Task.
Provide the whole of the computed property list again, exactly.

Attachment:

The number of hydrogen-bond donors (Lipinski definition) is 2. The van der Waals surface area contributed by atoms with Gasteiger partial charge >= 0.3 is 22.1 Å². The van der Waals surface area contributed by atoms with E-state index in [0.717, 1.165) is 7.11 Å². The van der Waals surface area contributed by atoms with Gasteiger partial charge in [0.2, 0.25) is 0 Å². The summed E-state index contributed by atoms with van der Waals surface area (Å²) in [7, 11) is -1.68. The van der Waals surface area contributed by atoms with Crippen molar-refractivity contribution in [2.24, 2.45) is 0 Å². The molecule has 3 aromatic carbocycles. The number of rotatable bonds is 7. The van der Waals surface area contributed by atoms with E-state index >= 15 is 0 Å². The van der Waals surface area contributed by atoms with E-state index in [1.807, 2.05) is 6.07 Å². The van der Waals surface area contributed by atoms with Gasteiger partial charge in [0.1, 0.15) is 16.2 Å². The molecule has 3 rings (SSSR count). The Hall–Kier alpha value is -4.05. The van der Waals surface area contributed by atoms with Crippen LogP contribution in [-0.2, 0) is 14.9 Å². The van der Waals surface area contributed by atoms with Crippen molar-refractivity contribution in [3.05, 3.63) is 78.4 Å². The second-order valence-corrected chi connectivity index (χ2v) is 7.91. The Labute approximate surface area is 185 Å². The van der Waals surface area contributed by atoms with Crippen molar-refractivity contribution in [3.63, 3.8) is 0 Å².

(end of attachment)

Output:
The number of hydrogen-bond donors (Lipinski definition) is 2. The van der Waals surface area contributed by atoms with Gasteiger partial charge >= 0.3 is 22.1 Å². The van der Waals surface area contributed by atoms with E-state index in [0.717, 1.165) is 7.11 Å². The van der Waals surface area contributed by atoms with Gasteiger partial charge in [0.2, 0.25) is 0 Å². The summed E-state index contributed by atoms with van der Waals surface area (Å²) in [7, 11) is -1.68. The van der Waals surface area contributed by atoms with Crippen molar-refractivity contribution in [2.24, 2.45) is 0 Å². The molecule has 3 aromatic carbocycles. The number of rotatable bonds is 7. The van der Waals surface area contributed by atoms with E-state index >= 15 is 0 Å². The van der Waals surface area contributed by atoms with E-state index in [1.807, 2.05) is 6.07 Å². The van der Waals surface area contributed by atoms with Gasteiger partial charge in [0.1, 0.15) is 16.2 Å². The molecule has 3 rings (SSSR count). The Hall–Kier alpha value is -4.05. The van der Waals surface area contributed by atoms with Crippen LogP contribution in [-0.2, 0) is 14.9 Å². The van der Waals surface area contributed by atoms with Crippen molar-refractivity contribution in [3.05, 3.63) is 78.4 Å². The second-order valence-corrected chi connectivity index (χ2v) is 7.91. The Labute approximate surface area is 185 Å². The van der Waals surface area contributed by atoms with Crippen molar-refractivity contribution in [3.63, 3.8) is 0 Å².